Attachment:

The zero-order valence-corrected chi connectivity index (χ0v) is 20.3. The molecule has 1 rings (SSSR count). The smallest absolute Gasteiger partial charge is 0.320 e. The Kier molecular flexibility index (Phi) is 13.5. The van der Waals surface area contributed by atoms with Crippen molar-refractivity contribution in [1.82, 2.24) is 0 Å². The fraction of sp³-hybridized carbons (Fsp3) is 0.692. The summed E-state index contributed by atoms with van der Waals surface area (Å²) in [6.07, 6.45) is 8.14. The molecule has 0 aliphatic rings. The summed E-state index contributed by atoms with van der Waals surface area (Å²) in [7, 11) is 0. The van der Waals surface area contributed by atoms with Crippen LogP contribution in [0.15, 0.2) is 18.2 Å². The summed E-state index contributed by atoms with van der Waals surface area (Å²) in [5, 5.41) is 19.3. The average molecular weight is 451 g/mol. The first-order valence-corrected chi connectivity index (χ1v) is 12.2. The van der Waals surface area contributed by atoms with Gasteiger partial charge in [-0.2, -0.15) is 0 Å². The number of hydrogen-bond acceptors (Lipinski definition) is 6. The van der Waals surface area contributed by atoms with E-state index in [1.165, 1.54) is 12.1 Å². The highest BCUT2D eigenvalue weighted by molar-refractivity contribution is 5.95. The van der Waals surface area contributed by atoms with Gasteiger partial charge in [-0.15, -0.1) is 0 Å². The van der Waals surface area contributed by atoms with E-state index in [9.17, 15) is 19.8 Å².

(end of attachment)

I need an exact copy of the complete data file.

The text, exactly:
The zero-order valence-corrected chi connectivity index (χ0v) is 20.3. The molecule has 1 rings (SSSR count). The smallest absolute Gasteiger partial charge is 0.320 e. The Kier molecular flexibility index (Phi) is 13.5. The van der Waals surface area contributed by atoms with Crippen molar-refractivity contribution in [1.82, 2.24) is 0 Å². The fraction of sp³-hybridized carbons (Fsp3) is 0.692. The summed E-state index contributed by atoms with van der Waals surface area (Å²) in [6.07, 6.45) is 8.14. The molecule has 0 aliphatic rings. The summed E-state index contributed by atoms with van der Waals surface area (Å²) in [7, 11) is 0. The van der Waals surface area contributed by atoms with Crippen LogP contribution in [0.15, 0.2) is 18.2 Å². The summed E-state index contributed by atoms with van der Waals surface area (Å²) in [5, 5.41) is 19.3. The average molecular weight is 451 g/mol. The first-order valence-corrected chi connectivity index (χ1v) is 12.2. The van der Waals surface area contributed by atoms with Gasteiger partial charge in [-0.2, -0.15) is 0 Å². The number of hydrogen-bond acceptors (Lipinski definition) is 6. The van der Waals surface area contributed by atoms with E-state index in [1.165, 1.54) is 12.1 Å². The highest BCUT2D eigenvalue weighted by molar-refractivity contribution is 5.95. The van der Waals surface area contributed by atoms with Gasteiger partial charge in [-0.15, -0.1) is 0 Å². The van der Waals surface area contributed by atoms with E-state index in [9.17, 15) is 19.8 Å².